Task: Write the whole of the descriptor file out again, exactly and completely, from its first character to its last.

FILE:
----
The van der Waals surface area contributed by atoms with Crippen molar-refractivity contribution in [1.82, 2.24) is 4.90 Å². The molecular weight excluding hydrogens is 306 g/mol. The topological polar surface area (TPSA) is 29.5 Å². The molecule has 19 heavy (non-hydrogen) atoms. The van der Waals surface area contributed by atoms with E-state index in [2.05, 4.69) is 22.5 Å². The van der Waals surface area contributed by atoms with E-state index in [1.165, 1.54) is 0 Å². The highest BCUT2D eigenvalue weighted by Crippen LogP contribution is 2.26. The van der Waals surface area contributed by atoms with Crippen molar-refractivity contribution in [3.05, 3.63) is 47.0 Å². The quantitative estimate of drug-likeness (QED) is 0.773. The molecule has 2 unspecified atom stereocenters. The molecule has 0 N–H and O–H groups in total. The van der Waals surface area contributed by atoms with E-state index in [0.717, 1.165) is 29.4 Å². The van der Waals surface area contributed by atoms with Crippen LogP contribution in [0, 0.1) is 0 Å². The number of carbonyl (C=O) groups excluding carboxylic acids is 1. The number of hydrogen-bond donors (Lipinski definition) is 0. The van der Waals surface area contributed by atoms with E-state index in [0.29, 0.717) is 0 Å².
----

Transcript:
The van der Waals surface area contributed by atoms with Crippen molar-refractivity contribution in [1.82, 2.24) is 4.90 Å². The molecular weight excluding hydrogens is 306 g/mol. The topological polar surface area (TPSA) is 29.5 Å². The molecule has 19 heavy (non-hydrogen) atoms. The van der Waals surface area contributed by atoms with E-state index in [2.05, 4.69) is 22.5 Å². The van der Waals surface area contributed by atoms with E-state index in [1.165, 1.54) is 0 Å². The highest BCUT2D eigenvalue weighted by Crippen LogP contribution is 2.26. The van der Waals surface area contributed by atoms with Crippen molar-refractivity contribution in [3.05, 3.63) is 47.0 Å². The quantitative estimate of drug-likeness (QED) is 0.773. The molecule has 2 unspecified atom stereocenters. The molecule has 0 N–H and O–H groups in total. The van der Waals surface area contributed by atoms with E-state index in [0.717, 1.165) is 29.4 Å². The van der Waals surface area contributed by atoms with Crippen LogP contribution in [0, 0.1) is 0 Å². The number of carbonyl (C=O) groups excluding carboxylic acids is 1. The number of hydrogen-bond donors (Lipinski definition) is 0. The van der Waals surface area contributed by atoms with E-state index in [0.29, 0.717) is 0 Å².